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    • "Although choosing F = F W or F β yields consistent estimates of γ F (P, Q) for all P and Q when M = R d , the rates The distance measure γ k has appeared in a wide variety of applications. These include statistical hypothesis testing, of homogeneity (Gretton et al., 2007), independence (Gretton et al., 2008), and conditional independence (Fukumizu et al., 2008); as well as in machine learning applications including kernel independent component analysis (Bach and Jordan, 2002; Gretton et al., 2005) and kernel based dimensionality reduction for supervised learning (Fukumizu et al., 2004). In these applications, kernels offer a linear approach to deal with higher order statistics: given the problem of homogeneity testing, for example, differences in higher order moments are encoded as differences in the means of nonlinear features of the variables. "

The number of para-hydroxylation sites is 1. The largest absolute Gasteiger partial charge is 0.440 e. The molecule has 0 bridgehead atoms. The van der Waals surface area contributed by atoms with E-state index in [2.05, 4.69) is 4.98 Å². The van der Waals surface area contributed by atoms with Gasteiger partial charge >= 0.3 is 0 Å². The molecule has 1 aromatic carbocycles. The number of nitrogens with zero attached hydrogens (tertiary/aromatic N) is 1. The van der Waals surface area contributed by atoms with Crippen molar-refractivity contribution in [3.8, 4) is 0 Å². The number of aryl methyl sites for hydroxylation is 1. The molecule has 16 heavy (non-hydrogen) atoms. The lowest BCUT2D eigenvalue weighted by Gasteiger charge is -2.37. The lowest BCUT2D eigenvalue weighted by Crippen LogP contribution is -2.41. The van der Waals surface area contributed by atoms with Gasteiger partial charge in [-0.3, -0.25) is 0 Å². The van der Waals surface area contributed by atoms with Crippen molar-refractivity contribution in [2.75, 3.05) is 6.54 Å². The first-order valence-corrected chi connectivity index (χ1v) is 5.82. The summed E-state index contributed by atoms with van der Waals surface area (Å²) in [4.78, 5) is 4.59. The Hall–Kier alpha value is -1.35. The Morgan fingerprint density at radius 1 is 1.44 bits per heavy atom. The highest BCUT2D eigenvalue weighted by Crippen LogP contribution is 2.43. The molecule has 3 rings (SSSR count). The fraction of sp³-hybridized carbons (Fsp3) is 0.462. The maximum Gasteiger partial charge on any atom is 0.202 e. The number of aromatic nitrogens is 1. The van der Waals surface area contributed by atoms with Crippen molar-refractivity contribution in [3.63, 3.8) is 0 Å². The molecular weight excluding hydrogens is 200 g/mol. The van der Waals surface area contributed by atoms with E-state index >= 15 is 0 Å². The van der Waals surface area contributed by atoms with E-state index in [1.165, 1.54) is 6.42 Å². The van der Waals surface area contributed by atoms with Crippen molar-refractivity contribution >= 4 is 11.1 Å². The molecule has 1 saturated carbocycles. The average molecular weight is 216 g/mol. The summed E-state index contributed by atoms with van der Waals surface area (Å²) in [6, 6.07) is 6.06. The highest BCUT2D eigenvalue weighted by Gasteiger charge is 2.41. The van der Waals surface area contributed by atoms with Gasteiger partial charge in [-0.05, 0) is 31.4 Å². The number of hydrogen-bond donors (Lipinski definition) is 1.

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    ABSTRACT: A Hilbert space embedding for probability measures has recently been proposed, with applications including dimensionality reduction, homogeneity testing, and independence testing. This embedding represents any probability measure as a mean element in a reproducing kernel Hilbert space (RKHS). A pseudometric on the space of probability measures can be defined as the distance between distribution embeddings: we denote this as γk, indexed by the kernel function k that defines the inner product in the RKHS. We present three theoretical properties of γk. First, we consider the question of determining the conditions on the kernel k for which γk is a metric: such k are denoted characteristic kernels. Unlike pseudometrics, a metric is zero only when two distributions coincide, thus ensuring the RKHS embedding maps all distributions uniquely (i.e., the embedding is injective). While previously published conditions may apply only in restricted circumstances (e.g., on compact domains), and are difficult to check, our conditions are straightforward and intuitive: integrally strictly positive definite kernels are characteristic. Alternatively, if a bounded continuous kernel is translation-invariant on ℜd, then it is characteristic if and only if the support of its Fourier transform is the entire ℜd. Second, we show that the distance between distributions under γk results from an interplay between the properties of the kernel and the distributions, by demonstrating that distributions are close in the embedding space when their differences occur at higher frequencies. Third, to understand the nature of the topology induced by γk, we relate γk to other popular metrics on probability measures, and present conditions on the kernel k under which γk metrizes the weak topology.